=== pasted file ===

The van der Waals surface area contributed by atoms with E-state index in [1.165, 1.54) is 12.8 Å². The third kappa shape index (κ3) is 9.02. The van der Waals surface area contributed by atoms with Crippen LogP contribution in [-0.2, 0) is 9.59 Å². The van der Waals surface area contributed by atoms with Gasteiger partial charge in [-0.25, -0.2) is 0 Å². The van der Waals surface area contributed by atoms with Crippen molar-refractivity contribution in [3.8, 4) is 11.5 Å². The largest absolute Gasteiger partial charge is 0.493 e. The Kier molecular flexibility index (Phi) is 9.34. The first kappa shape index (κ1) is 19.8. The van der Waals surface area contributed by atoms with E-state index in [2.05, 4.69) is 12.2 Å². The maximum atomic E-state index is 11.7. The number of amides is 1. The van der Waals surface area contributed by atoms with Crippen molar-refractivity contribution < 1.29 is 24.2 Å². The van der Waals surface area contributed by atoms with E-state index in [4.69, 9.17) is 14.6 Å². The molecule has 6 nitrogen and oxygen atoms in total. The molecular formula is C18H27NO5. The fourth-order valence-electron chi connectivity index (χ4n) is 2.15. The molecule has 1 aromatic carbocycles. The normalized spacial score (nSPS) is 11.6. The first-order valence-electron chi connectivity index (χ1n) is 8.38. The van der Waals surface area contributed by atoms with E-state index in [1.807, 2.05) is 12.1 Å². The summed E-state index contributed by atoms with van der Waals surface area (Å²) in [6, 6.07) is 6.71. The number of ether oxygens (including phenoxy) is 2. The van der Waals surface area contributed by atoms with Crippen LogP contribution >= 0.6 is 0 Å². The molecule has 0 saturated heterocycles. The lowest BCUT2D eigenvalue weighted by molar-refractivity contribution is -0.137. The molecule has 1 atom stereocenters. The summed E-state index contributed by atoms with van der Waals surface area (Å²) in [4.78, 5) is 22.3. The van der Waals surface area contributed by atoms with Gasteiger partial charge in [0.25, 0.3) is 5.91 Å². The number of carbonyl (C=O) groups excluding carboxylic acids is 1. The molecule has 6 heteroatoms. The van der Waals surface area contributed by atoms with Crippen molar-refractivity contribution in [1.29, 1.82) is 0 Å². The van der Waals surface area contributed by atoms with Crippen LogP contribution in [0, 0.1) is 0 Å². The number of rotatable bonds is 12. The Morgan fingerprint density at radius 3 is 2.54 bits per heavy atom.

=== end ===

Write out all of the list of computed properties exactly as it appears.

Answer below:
The van der Waals surface area contributed by atoms with E-state index in [1.165, 1.54) is 12.8 Å². The third kappa shape index (κ3) is 9.02. The van der Waals surface area contributed by atoms with Crippen LogP contribution in [-0.2, 0) is 9.59 Å². The van der Waals surface area contributed by atoms with Gasteiger partial charge in [-0.25, -0.2) is 0 Å². The van der Waals surface area contributed by atoms with Crippen molar-refractivity contribution in [3.8, 4) is 11.5 Å². The largest absolute Gasteiger partial charge is 0.493 e. The Kier molecular flexibility index (Phi) is 9.34. The first kappa shape index (κ1) is 19.8. The van der Waals surface area contributed by atoms with E-state index in [2.05, 4.69) is 12.2 Å². The maximum atomic E-state index is 11.7. The number of amides is 1. The van der Waals surface area contributed by atoms with Crippen molar-refractivity contribution < 1.29 is 24.2 Å². The van der Waals surface area contributed by atoms with E-state index in [4.69, 9.17) is 14.6 Å². The molecule has 6 nitrogen and oxygen atoms in total. The molecular formula is C18H27NO5. The fourth-order valence-electron chi connectivity index (χ4n) is 2.15. The molecule has 1 aromatic carbocycles. The normalized spacial score (nSPS) is 11.6. The first-order valence-electron chi connectivity index (χ1n) is 8.38. The van der Waals surface area contributed by atoms with E-state index in [1.807, 2.05) is 12.1 Å². The summed E-state index contributed by atoms with van der Waals surface area (Å²) in [6, 6.07) is 6.71. The number of ether oxygens (including phenoxy) is 2. The van der Waals surface area contributed by atoms with Crippen LogP contribution >= 0.6 is 0 Å². The molecule has 0 saturated heterocycles. The lowest BCUT2D eigenvalue weighted by molar-refractivity contribution is -0.137. The molecule has 1 atom stereocenters. The summed E-state index contributed by atoms with van der Waals surface area (Å²) in [4.78, 5) is 22.3. The van der Waals surface area contributed by atoms with Gasteiger partial charge in [0.25, 0.3) is 5.91 Å². The number of carbonyl (C=O) groups excluding carboxylic acids is 1. The molecule has 6 heteroatoms. The van der Waals surface area contributed by atoms with Crippen molar-refractivity contribution in [1.29, 1.82) is 0 Å². The van der Waals surface area contributed by atoms with Crippen LogP contribution in [0, 0.1) is 0 Å². The number of rotatable bonds is 12. The Morgan fingerprint density at radius 3 is 2.54 bits per heavy atom.